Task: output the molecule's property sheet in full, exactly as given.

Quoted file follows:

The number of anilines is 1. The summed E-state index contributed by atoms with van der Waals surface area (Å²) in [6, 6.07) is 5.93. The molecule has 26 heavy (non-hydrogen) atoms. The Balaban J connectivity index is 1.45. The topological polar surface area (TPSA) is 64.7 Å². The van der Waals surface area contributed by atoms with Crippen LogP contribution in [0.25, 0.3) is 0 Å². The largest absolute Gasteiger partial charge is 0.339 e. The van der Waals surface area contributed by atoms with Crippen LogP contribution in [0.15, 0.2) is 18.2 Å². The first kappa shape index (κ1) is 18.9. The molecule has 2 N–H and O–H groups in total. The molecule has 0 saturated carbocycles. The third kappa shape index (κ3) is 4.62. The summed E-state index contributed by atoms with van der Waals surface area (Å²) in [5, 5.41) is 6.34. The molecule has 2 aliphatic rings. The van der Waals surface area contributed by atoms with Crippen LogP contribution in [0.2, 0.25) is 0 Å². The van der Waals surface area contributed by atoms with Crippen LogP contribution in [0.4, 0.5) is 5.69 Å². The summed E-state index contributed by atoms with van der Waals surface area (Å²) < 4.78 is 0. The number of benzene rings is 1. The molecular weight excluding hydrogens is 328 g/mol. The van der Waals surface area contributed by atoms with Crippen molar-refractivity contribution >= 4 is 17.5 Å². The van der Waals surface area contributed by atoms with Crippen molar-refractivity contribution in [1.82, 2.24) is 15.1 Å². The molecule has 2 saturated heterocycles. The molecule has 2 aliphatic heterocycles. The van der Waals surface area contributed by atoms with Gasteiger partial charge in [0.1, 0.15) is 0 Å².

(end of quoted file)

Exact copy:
The number of anilines is 1. The summed E-state index contributed by atoms with van der Waals surface area (Å²) in [6, 6.07) is 5.93. The molecule has 26 heavy (non-hydrogen) atoms. The Balaban J connectivity index is 1.45. The topological polar surface area (TPSA) is 64.7 Å². The van der Waals surface area contributed by atoms with Crippen LogP contribution in [0.25, 0.3) is 0 Å². The largest absolute Gasteiger partial charge is 0.339 e. The van der Waals surface area contributed by atoms with Crippen LogP contribution in [0.15, 0.2) is 18.2 Å². The first kappa shape index (κ1) is 18.9. The molecule has 2 N–H and O–H groups in total. The molecule has 0 saturated carbocycles. The third kappa shape index (κ3) is 4.62. The summed E-state index contributed by atoms with van der Waals surface area (Å²) in [5, 5.41) is 6.34. The molecule has 2 aliphatic rings. The van der Waals surface area contributed by atoms with Crippen LogP contribution in [0.2, 0.25) is 0 Å². The van der Waals surface area contributed by atoms with Crippen LogP contribution in [0.4, 0.5) is 5.69 Å². The summed E-state index contributed by atoms with van der Waals surface area (Å²) < 4.78 is 0. The number of benzene rings is 1. The molecular weight excluding hydrogens is 328 g/mol. The van der Waals surface area contributed by atoms with Crippen molar-refractivity contribution >= 4 is 17.5 Å². The van der Waals surface area contributed by atoms with Crippen molar-refractivity contribution in [1.82, 2.24) is 15.1 Å². The molecule has 2 saturated heterocycles. The molecule has 2 aliphatic heterocycles. The van der Waals surface area contributed by atoms with Gasteiger partial charge in [0.1, 0.15) is 0 Å².